Feathers are a familiar trait associated with birds. Until recently, the presence of feather impressions in a fossil meant that a specimen was a bird. This assumption held true for Archaeopteryx in 1861 and remained unquestioned until the description of Sinosauropteryx in 1996. The skin of Sinosauropteryx, a non-avian dinosaur, was covered with protofeathers, but because that animal clearly could not fly, paleontologists had to entertain the possibility that the
evolution of feathers and flight were not as intimately connected as had once been believed. Subsequent to the discovery of Sinosauropteryx, a host of discoveries of non-avian theropods, including those of Sinornithosaurus and Caudipteryx, showed irrefutable evidence that some small, flightless dinosaurs were equipped with feathers. By decoupling the presence of feathers from the ability to fly, it was possible to consider feathers as an inherited trait that birds acquired from non-avian dinosaur ancestors. It is now assumed that ancestral coelurosaurians had feathers before the evolution of birds.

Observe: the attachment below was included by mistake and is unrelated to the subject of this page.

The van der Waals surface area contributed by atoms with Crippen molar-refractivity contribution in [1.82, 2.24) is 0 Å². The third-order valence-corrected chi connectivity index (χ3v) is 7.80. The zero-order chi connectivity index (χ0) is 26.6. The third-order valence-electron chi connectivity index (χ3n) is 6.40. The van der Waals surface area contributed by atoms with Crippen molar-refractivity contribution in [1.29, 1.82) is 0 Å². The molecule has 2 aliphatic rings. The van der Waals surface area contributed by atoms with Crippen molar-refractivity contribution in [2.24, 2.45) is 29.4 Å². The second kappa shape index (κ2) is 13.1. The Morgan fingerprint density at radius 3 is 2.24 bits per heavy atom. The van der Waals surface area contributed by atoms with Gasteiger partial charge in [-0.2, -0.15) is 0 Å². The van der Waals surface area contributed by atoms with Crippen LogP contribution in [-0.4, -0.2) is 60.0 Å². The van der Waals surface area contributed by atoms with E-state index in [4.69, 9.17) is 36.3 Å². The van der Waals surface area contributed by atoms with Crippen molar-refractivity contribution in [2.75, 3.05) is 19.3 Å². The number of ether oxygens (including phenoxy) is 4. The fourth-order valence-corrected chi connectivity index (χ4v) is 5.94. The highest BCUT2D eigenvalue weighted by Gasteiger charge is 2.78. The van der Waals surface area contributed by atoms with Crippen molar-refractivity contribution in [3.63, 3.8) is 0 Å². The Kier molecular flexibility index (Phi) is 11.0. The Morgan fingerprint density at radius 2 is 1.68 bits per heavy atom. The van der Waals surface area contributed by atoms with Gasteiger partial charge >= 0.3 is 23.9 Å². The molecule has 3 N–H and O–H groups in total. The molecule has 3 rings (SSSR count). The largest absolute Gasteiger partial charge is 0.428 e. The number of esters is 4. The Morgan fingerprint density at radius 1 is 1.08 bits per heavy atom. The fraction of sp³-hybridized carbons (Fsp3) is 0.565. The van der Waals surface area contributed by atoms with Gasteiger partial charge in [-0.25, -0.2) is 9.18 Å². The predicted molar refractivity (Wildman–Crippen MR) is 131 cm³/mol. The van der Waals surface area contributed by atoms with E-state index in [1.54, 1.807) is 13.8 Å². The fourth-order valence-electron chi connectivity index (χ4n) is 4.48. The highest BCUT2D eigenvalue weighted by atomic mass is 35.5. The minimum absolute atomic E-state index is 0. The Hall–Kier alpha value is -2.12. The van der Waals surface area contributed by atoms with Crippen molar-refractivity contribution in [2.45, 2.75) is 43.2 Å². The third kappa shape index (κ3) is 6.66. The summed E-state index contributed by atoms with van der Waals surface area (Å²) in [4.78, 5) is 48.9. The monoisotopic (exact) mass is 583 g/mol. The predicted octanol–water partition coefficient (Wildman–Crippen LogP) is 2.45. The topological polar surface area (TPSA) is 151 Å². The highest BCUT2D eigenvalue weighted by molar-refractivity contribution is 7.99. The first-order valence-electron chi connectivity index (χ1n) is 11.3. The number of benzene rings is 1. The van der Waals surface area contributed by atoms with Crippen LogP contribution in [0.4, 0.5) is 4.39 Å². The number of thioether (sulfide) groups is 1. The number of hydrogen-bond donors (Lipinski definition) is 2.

The first feathers probably insulated small theropods from temperature extremes, allowing them to regulate their body temperature more effectively. Gradually, as the arms of some small coelurosaurs evolved into more winglike forelimbs, feathers that once were used solely for insulation acquired the secondary function of creating a feathered covering on the forelimb. These feathers served as an airfoil that enabled some theropods to glide and, later, to engage in powered flight.
Feathers are such unique, complex structures that they probably evolved only once. Birds and dinosaurs are the only creatures known to have had feathers. Unless other fossil evidence is found that might prove otherwise, the presence of feathers is one of the most compelling reasons to believe that birds evolved from small, feathered dinosaurs.
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